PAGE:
Second Dinner boss Ben Brode dazzled the GDC crowd yesterday with a Marvel Snap talk crammed full of insights.
Brode revealed that he and Second Dinner cofounder Hamilton Chu had effectively signed the Marvel license when the studio started, and had prototyped the core gameplay of Marvel Snap on physical cards in just two days. The next four years were spent getting the game built, iterating and figuring out the meta and progression systems.
Brode began by comparing the design process to a recipe, in that different chefs – game designers – can take the same ingredients and make wildly different end results.
Sticking with the metaphor, he went on to describe his previous game Hearthstone’s recipe as:
- The WOW Trading Card Game’s card types, attacking, damage and win condition
- Card game Battle Spirits’ Mana system
- Innovations sprinkled on top: hero powers, no responses, weapon durability, fatigue and low complexity
And by the end of the talk he had built out the recipe for Marvel Snap:
- Backgammon’s doubling cube
- The simultaneous reveals and mind games of board games Lord of the Rings: The Confrontation and Game of Thrones
- The ability locations of board game Smash Up
- Clash Royale’s under five minute games
- Innovations: 6 turns, 12 card decks, 1 card type
But first, he talked through the early inspirations for what became Marvel Snap. As Hearthstone launched in 2014, Brode had become a father, and sitting at a PC playing games for hours was becoming more and more difficult. Instead he said he’d have to cram gaming in between other activities – so his next project had to be a mobile game.
“Clash Royale came out a couple years later,” he said. “And I was super jealous. If you have five minutes you are 100% sure you can get a game of Clash Royale in. That was just brilliant.”
Brode said he played every possible digital card game on mobile during the ideas phase of the project in 2018, noting a game called Card Monsters: 3 Minute Duels, developed by MU77 Studio, as a big inspiration in particular.
He also namechecked The Elder Scrolls Legends and Plants Vs Zombies Heroes before talking through how he and cofounder Hamilton Chu wanted to build a game around the ‘double it’ gambit from Backgammon.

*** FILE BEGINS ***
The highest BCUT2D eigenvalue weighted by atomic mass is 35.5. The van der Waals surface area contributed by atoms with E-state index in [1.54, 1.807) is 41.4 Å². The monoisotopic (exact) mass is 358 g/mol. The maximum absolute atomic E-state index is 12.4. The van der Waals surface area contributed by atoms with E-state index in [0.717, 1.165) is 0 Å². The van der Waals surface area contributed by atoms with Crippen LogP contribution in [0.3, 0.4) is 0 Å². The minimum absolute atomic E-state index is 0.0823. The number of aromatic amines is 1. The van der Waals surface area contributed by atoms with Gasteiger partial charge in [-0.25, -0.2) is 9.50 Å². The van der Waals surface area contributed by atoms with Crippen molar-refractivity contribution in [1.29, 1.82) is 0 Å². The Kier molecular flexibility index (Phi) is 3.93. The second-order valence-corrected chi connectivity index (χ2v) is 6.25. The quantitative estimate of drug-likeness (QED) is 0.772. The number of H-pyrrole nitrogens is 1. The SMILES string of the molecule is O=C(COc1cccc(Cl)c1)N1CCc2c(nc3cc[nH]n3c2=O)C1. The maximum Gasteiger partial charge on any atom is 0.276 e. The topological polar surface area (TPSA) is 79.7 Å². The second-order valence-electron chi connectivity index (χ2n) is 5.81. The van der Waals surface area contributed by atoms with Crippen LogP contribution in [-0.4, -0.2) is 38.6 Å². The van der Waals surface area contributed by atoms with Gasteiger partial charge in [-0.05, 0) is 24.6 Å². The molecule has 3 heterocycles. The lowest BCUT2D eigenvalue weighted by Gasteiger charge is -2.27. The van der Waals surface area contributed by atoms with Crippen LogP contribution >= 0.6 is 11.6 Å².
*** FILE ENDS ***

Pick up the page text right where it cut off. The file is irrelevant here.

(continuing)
He was also inspired by the below GDC talk from his Hearthstone colleague Eric Dodds, particularly the section about ‘little victories’.
“Essentially little victories add a little joy, even if you lose,” said Brode.
The team even turned retreating from a game in Marvel Snap into a ‘little victory’ – upon retreating, players were initially shown a ‘You Lose!’ pop-up, but it was tweaked to say ‘Escaped!’
“It made losing feel like victory,” said Brode. “It’s a strategic retreat where you don’t fall victim to your opponent’s gambit – and we realised we could emphasise this with some presentation changes… you didn’t lose – you escaped! You’re a genius!”
This topic was expanded upon by Brode as he talked through on-screen text complexity. He referenced the below GDC talk by George Fan, creator of Plants Vs Zombies, on the importance of concise, clear player communication.
“This was mind blowing to me: if you put more than eight words on the screen, players will not read them,” said Brode.
“The average [on-screen] word count for Hearthstone was nine words, and for Snap it’s 11.”
This hyper focused, concise approach to Marvel Snap’s design extended to the naming and setting of the game itself. The team decided it was better to have no story at all than a bad or a shoehorned-in one, and Marvel Snap was chosen as the title because it was the most immediate of the many options they played with.
This simplification process was applied to the Snap mechanic, too. Brode ran through nine different variations of the doubling cube mechanic his team prototyped before they ended up with the more straightforward one in the game today.
Then it was onto the topic of ‘input and output randomness’ – the motivation behind adding the different locations in each game of Marvel Snap. Randomness is exciting for players and offers unpredictability and variation, said Brode, but it needs to be randomness that the player can act upon or base decisions on.
He urged the crowd to watch this talk by Richard Garfield called ‘Luck in Games’: “I said George Fan has the best to GDC talk, but this talk is my all-time favourite design talk”.
“I think most people misunderstand the relationship between luck and skill,” said Brode. “A lot of people imagine it as a scale where you’ve got luck on one side, and skill on the other…but that’s not how it works at all.”
“Games in the ‘high luck, high skill’ category I think are super fun, because they include a ton of interesting decisions, but they also have exciting moments that are different every time you play them.”
He went on to define the idea of input randomness as the player making a strategic decision in the face of a random event. Output randomness is the opposite: the player makes a decision and then they find out if it was the right decision or the wrong decision. Marvel Snap’s locations – and some cards – are designed to offer both kinds of excitement, said Brode.
And with that, he revealed the full ‘recipe’ for Marvel Snap – a mix of Backgammon, simultaneous reveals, ability locations, Clash Royale’s under five minute games and its innovations: 6 turns, 12 card decks, 1 card type.
Brode summed up by thanking his team for the last four years of hard work, and left the crowd with four takeaways:
- Chefs need ingredients – so stock your pantry
- Be the speedboat – until your direction is clear
- Embrace randomness – input or output
- Simplify – even if your team hates you